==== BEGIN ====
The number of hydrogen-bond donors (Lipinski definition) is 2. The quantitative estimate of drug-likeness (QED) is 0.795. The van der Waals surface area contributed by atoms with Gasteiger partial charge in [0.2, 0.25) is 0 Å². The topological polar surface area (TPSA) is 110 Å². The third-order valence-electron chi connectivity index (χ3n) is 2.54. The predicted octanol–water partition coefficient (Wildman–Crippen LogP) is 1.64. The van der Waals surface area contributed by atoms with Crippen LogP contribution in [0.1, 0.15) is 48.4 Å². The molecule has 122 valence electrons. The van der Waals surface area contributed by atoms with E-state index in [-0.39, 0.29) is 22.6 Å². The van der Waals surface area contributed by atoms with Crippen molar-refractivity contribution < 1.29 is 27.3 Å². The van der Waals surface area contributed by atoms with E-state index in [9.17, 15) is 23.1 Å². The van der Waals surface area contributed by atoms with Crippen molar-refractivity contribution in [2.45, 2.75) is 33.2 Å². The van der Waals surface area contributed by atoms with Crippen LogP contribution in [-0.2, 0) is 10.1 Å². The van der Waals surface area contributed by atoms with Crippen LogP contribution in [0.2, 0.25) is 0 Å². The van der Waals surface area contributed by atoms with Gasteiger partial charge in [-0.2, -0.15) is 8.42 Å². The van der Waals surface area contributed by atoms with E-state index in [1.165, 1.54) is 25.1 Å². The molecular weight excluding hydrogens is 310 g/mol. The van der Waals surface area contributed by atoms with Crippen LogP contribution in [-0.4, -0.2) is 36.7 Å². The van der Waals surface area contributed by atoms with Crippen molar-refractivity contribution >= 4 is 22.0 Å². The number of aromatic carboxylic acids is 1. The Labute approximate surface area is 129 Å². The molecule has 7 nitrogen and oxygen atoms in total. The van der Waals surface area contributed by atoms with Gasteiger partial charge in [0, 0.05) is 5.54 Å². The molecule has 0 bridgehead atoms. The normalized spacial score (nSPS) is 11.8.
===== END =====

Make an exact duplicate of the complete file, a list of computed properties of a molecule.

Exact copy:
The number of hydrogen-bond donors (Lipinski definition) is 2. The quantitative estimate of drug-likeness (QED) is 0.795. The van der Waals surface area contributed by atoms with Gasteiger partial charge in [0.2, 0.25) is 0 Å². The topological polar surface area (TPSA) is 110 Å². The third-order valence-electron chi connectivity index (χ3n) is 2.54. The predicted octanol–water partition coefficient (Wildman–Crippen LogP) is 1.64. The van der Waals surface area contributed by atoms with Crippen LogP contribution in [0.1, 0.15) is 48.4 Å². The molecule has 122 valence electrons. The van der Waals surface area contributed by atoms with E-state index in [-0.39, 0.29) is 22.6 Å². The van der Waals surface area contributed by atoms with Crippen molar-refractivity contribution < 1.29 is 27.3 Å². The van der Waals surface area contributed by atoms with E-state index in [9.17, 15) is 23.1 Å². The van der Waals surface area contributed by atoms with Crippen molar-refractivity contribution in [2.45, 2.75) is 33.2 Å². The van der Waals surface area contributed by atoms with Crippen LogP contribution in [-0.2, 0) is 10.1 Å². The van der Waals surface area contributed by atoms with Crippen LogP contribution in [0.2, 0.25) is 0 Å². The van der Waals surface area contributed by atoms with Gasteiger partial charge in [-0.2, -0.15) is 8.42 Å². The van der Waals surface area contributed by atoms with E-state index in [1.165, 1.54) is 25.1 Å². The molecular weight excluding hydrogens is 310 g/mol. The van der Waals surface area contributed by atoms with Crippen LogP contribution in [-0.4, -0.2) is 36.7 Å². The van der Waals surface area contributed by atoms with Crippen molar-refractivity contribution >= 4 is 22.0 Å². The number of aromatic carboxylic acids is 1. The Labute approximate surface area is 129 Å². The molecule has 7 nitrogen and oxygen atoms in total. The van der Waals surface area contributed by atoms with Gasteiger partial charge in [0, 0.05) is 5.54 Å². The molecule has 0 bridgehead atoms. The normalized spacial score (nSPS) is 11.8.